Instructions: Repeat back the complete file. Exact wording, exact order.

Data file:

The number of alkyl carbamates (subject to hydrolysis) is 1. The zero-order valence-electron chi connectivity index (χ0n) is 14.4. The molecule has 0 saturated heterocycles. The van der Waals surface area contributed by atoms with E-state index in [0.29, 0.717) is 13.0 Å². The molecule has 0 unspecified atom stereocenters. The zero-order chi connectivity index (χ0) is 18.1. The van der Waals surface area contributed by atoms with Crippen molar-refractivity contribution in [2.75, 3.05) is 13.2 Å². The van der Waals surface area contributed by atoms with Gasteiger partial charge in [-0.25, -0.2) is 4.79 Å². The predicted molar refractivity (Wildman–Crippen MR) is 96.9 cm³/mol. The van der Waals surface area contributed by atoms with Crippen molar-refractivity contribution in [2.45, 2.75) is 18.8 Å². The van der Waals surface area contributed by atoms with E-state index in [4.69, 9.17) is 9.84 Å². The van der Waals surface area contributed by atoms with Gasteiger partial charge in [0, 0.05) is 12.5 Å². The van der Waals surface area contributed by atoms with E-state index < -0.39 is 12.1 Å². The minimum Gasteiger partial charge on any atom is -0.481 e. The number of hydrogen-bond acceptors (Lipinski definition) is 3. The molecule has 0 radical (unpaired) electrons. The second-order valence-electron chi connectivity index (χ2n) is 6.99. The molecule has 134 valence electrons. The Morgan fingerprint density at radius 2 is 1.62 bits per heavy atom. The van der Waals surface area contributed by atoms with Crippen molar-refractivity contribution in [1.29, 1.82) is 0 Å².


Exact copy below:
The number of alkyl carbamates (subject to hydrolysis) is 1. The zero-order valence-electron chi connectivity index (χ0n) is 14.4. The molecule has 0 saturated heterocycles. The van der Waals surface area contributed by atoms with E-state index in [0.29, 0.717) is 13.0 Å². The molecule has 0 unspecified atom stereocenters. The zero-order chi connectivity index (χ0) is 18.1. The van der Waals surface area contributed by atoms with Crippen molar-refractivity contribution in [2.75, 3.05) is 13.2 Å². The van der Waals surface area contributed by atoms with Gasteiger partial charge in [-0.25, -0.2) is 4.79 Å². The predicted molar refractivity (Wildman–Crippen MR) is 96.9 cm³/mol. The van der Waals surface area contributed by atoms with Crippen molar-refractivity contribution in [2.45, 2.75) is 18.8 Å². The van der Waals surface area contributed by atoms with E-state index in [4.69, 9.17) is 9.84 Å². The van der Waals surface area contributed by atoms with Gasteiger partial charge in [0, 0.05) is 12.5 Å². The van der Waals surface area contributed by atoms with E-state index < -0.39 is 12.1 Å². The minimum Gasteiger partial charge on any atom is -0.481 e. The number of hydrogen-bond acceptors (Lipinski definition) is 3. The molecule has 0 radical (unpaired) electrons. The second-order valence-electron chi connectivity index (χ2n) is 6.99. The molecule has 134 valence electrons. The Morgan fingerprint density at radius 2 is 1.62 bits per heavy atom. The van der Waals surface area contributed by atoms with Crippen molar-refractivity contribution in [1.29, 1.82) is 0 Å².